By: Brian Sikma
In a desperate move to boost their effort to recall Governor Scott Walker the liberal Soros-front group One Wisconsin Now has hijacked the Occupy Wall Street movement. The formal Democratic-party sponsored effort to force a recall of Governor Walker starts this week with activists needing to gather over 1,000,000 signatures in the next 60 days to recall Walker and his lieutenant governor, Rebecca Kleefisch. Today a social media effort billed as “Occupy Walker” (see here for the Twitter account) kicks-off an opening week effort to disseminate as many anti-Walker “facts” as One Wisconsin Now can invent.
One Wisconsin Now, a member of the national Progress Now network, has been active in Wisconsin since 2006. The group’s executive director is Scot Ross, a boisterous, chain-smoking political hack and failed candidate for Secretary of State. Ross is best known for his involvement in the Wisconsin Caucus Scandal when he admitted to prosecutors that he worked nearly full time at taxpayer expense on a Democratic lawmaker’s campaign.
The Occupy Wall Street movement has for now superseded the energy and intensity of the Madison protests that took place this past spring. Then, the national spotlight covered the hundreds of thousands of union members and professional activists who mobbed the Wisconsin capitol in an attempt to intimidate legislators and Governor Walker into halting reform efforts. Now, a handful of worn-out protesters with a laundry list of run-ins with the law forlornly watch as a national movement mimicking their tactics has moved from Wall Street to streets across America.
It is perhaps no surprise that the hard-core political knife fighters who will stop at nothing short of a recall of Scott Walker have chosen to co-opt the Occupy Wall Street movement. The move will certainly generate some attention and make the recall movement more relevant with current protest events, something that could not happen otherwise since months of time have elapsed since the Madison protests. But beyond generating excitement among the liberal base, the tactic will do nothing.
Occupy Walker is just an attempt by far-left political professionals to use the Occupy Wall Street movement as a political pawn. If they fall for it, Occupy Wall Street will become just another tool in a status quo that it thinks it can change.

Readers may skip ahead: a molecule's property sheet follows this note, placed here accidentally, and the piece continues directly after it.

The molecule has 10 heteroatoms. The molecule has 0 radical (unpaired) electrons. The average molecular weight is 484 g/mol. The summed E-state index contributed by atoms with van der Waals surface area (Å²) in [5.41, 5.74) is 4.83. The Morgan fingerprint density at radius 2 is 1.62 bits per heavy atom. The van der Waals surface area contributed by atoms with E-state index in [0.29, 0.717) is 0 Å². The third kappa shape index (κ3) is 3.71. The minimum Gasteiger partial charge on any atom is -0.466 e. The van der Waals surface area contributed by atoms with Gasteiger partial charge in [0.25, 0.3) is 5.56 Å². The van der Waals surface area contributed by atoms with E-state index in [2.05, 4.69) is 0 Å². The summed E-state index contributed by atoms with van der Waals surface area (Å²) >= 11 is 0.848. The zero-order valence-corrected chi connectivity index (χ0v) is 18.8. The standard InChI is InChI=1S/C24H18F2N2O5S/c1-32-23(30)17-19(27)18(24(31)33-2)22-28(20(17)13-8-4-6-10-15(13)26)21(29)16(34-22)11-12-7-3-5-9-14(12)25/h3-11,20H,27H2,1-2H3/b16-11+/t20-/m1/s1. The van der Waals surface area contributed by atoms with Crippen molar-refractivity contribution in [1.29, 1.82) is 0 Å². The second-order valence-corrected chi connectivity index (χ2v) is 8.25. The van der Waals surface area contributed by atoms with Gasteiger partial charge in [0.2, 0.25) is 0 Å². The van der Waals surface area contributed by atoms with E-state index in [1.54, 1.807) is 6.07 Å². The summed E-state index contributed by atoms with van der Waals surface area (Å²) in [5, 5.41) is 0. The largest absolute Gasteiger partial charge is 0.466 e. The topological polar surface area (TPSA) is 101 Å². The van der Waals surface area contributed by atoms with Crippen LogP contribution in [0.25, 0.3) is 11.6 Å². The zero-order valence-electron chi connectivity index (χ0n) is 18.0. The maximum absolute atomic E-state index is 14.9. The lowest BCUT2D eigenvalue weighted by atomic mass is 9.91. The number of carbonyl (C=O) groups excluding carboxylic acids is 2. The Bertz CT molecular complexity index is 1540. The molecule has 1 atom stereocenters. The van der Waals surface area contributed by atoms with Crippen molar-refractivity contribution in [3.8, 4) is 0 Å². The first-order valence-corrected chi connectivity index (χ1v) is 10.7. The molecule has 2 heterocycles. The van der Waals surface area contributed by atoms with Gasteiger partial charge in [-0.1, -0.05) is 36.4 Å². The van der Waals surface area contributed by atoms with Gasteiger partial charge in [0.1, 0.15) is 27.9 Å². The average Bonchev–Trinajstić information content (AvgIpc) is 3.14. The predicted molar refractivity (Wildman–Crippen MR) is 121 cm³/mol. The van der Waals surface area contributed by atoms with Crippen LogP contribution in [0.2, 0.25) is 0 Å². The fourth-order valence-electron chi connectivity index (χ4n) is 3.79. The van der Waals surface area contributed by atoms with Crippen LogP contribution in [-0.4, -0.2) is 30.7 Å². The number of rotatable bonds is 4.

A majority of Wisconsinites are opposed to recalling Governor Walker. The conservative Wisconsin Policy Research Institute conducted a poll recently that showed 49% of voters do not want to see Walker face a recall election, as compared to 47% of voters who do want to see the governor recalled. Hijacking the Occupy Wall Street movement will not add to the popularity of the Walker recall effort. The WPRI poll also found that the Occupy movement is viewed unfavorably by a majority of voters. (41% to 34%).
With Walker’s reforms working, it is telling that anti-Walker groups would find not only a political tool (or ally) in Occupy Wall Street, but also an ideologically kindred spirit. OWS, as the nation has scene from many local protests, isn’t so much about protesting legitimate wrongs (bailouts, too big to fail, etc.) but refusing to accept personal responsibility for a whole host of issues. Occupiers, like the Madison union protesters, aren’t upset that someone got a sweetheart deal at taxpayer expense, but that they weren’t among those who got the special deal. The entitlement mentality has long been cultivated without regard for consequence. Grumbling protesters are giving Wisconsin – and the nation – a first-hand glimpse at where the entitlement road ends: ever larger government, ever less personal responsibility, and a financial future where everyone loses and nobody is allowed to win.
If anyone needed more proof that a Walker recall is about politics and not malfeasance in office, the hijacking of the Occupy Wall Street movement is all the evidence necessary. The goals of OWS are as political and self-serving as the goals of the recall Walker movement and perhaps that’s why both are not exactly popular with a majority of Wisconsin voters.